As a rule, the Weeknd isn’t the music you play during the party. It’s what you play at the after party. I’ve had a few friends make this blatant mistake. The Weeknd is Toronto native Abel Tesfaye’s stage name, and if you’re not familiar with his work, you should be. He’s been everywhere within the last few years, coming out of nowhere and dropping three highly praised mix-tapes in 2011 (which became the compilation album Trilogy). He most recently appeared on Juicy J’s “One of Those Nights,” singing as well as co-producing. He’s smart, he’s versatile and he’s here to stay.

Tesfaye doesn’t deal with R&B in the traditional sense. He comes from someplace dark and floods the genre with echoes and slow beats, making for perfect make-out music. His voice is seductive. He makes girls’ knees weak. And his vulnerability is always on full display. Kiss Land, his first real album, delivers all of these qualities, but this time around, his storytelling is a honed skill, even if it is about sex, drugs and success.

The Town,” one of the opening tracks, is a prime example of everything above. It’s about a girl, it’s about wanting, and as with all his music, it’s more about the lap dance than the romance. “Love in the Sky” only builds on the motif; it’s music you play to get the opposite sex to bed. If you’re looking for some deeper meaning, this album isn’t for you. If you’re down for a good time, the Weeknd is where it’s at.

Belong to the World” definitely outduels “Live For,” Tesfaye’s collaboration with Drake, as top track. That’s surprising considering the two have worked together in the past, but “Live For” is unnatural, mostly because it feels and acts like a Drake song, something unwelcome halfway through the album. “Belong to the World” is thunderous and bass-ridden but it’s a standout, and an obvious pick as a single. And the first single, “Kiss Land,” is classic, mix-tape era Weeknd, a throwback to pre-success days, but it complements the heavier sound in “Belong to the World.” We may be experiencing the beginning of Tesfaye’s branching out.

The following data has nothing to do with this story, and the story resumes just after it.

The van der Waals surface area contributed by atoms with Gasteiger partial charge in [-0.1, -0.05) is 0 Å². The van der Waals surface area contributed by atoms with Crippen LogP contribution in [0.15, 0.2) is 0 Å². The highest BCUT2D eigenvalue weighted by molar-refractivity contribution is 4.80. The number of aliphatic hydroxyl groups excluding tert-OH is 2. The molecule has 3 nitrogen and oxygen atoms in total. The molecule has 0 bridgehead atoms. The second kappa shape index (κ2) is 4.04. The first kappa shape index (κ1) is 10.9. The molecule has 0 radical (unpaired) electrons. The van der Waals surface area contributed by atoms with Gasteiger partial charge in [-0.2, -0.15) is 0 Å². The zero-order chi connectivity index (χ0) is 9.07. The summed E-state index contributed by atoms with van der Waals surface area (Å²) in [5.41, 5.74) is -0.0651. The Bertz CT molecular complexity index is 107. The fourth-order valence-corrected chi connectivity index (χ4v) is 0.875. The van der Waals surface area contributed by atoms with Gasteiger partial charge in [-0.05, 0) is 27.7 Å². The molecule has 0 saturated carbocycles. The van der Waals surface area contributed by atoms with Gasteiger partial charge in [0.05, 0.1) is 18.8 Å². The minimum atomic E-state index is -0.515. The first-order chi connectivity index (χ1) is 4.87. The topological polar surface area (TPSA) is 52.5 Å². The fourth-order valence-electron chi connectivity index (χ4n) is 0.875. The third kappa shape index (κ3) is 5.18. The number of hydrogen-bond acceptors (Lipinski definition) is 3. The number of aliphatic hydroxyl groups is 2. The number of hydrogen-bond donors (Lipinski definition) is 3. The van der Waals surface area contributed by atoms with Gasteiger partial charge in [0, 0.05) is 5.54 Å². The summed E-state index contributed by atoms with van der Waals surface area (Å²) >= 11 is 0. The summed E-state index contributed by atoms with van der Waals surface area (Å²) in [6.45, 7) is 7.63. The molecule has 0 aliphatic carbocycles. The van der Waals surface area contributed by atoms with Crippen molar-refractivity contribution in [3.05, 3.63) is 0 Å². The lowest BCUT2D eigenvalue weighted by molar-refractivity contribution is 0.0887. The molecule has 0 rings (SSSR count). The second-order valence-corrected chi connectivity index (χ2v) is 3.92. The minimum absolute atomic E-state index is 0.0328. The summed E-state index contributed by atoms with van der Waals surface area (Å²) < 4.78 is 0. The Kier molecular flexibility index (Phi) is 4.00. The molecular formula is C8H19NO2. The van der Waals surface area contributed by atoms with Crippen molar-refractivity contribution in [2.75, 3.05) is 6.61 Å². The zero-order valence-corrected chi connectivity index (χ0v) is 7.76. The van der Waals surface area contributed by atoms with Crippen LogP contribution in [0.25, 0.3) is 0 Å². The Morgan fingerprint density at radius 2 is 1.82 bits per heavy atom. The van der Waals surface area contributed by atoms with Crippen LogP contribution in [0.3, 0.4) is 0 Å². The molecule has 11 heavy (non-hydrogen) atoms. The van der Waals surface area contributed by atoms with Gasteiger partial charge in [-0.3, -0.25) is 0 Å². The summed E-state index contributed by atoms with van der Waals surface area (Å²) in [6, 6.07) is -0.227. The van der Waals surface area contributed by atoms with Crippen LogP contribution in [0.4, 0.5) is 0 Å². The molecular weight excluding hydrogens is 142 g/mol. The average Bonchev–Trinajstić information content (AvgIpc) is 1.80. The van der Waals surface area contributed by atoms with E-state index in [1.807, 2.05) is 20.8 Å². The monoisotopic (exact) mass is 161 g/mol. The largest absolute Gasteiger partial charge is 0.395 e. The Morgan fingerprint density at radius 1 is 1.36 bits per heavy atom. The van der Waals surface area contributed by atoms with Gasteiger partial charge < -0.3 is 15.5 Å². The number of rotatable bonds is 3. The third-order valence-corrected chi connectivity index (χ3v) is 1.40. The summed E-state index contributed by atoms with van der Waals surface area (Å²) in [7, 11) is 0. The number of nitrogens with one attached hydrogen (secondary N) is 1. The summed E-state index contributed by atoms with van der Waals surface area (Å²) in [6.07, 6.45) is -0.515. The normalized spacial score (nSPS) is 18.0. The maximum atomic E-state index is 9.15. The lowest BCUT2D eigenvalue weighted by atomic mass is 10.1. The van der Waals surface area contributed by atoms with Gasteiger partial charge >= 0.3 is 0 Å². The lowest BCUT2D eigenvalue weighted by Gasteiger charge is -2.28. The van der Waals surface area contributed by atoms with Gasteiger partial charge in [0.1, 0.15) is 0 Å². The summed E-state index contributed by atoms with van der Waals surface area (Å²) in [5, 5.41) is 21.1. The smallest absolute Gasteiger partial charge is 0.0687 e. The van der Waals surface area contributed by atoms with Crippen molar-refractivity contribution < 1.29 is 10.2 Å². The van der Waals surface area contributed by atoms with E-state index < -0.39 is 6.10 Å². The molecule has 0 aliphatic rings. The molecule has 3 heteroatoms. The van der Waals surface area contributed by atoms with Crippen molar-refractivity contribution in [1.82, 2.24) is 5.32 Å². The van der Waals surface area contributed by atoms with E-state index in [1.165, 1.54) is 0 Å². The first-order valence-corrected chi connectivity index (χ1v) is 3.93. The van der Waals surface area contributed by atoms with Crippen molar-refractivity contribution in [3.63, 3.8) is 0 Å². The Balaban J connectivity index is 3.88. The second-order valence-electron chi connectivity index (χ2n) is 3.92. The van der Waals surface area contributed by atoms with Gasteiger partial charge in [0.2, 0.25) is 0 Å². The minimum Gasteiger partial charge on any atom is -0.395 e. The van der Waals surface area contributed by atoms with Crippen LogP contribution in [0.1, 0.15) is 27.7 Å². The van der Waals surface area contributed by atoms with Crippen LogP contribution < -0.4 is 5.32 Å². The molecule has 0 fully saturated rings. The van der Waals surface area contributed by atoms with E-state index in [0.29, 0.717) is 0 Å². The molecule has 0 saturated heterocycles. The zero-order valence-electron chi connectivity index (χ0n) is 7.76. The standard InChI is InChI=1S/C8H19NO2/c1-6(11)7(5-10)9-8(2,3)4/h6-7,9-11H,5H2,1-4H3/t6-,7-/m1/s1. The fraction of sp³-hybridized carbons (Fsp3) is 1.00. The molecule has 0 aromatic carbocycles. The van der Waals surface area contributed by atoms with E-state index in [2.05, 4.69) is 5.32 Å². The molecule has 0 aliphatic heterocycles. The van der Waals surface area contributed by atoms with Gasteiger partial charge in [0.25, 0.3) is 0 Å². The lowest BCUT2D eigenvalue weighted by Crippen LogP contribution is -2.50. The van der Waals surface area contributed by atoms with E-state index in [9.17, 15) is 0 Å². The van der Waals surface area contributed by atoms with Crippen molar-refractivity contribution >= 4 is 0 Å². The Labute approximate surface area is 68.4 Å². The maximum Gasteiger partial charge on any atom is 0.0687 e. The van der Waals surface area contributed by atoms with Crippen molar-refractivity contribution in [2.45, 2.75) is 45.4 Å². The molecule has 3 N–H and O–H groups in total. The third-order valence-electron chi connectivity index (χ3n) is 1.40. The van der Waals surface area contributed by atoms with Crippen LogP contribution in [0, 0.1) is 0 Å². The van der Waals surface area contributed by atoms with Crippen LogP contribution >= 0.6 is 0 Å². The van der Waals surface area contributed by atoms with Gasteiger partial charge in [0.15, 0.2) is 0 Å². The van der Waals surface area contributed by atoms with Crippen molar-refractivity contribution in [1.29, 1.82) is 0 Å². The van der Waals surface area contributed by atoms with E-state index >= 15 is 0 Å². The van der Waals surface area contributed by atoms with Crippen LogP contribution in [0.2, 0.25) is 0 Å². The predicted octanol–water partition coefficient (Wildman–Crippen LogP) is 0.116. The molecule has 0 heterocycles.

Further evidence: “Wanderlust” is taken straight out of the ’80s, and it’s Tesfaye’s most successful attempt at matching the power and appeal of Michael Jackson (besides his previous cover of Jackson’s “Dirty Diana”). And in true Michael Jackson fashion, the bonus track remix of “Wanderlust” by Pharrell Williams and the Weeknd’s remix of Kavinsky’s “Odd Look” are both dance floor worthy, and the only true dance tracks the Weeknd has ever been a part of. These are definitely worth taking the time to find.

Tesfaye’s dedication to the music and his producer’s role help Kiss Land come off almost without a hitch, never laboring or over-emphasizing itself. It feels good, to all the senses. It puts you in the moment. It isn’t your mother’s R&B, hell no, but this album is a haunting powerhouse in its own right, visceral and raw. And the Weeknd doesn’t just take you; he takes you all the way.

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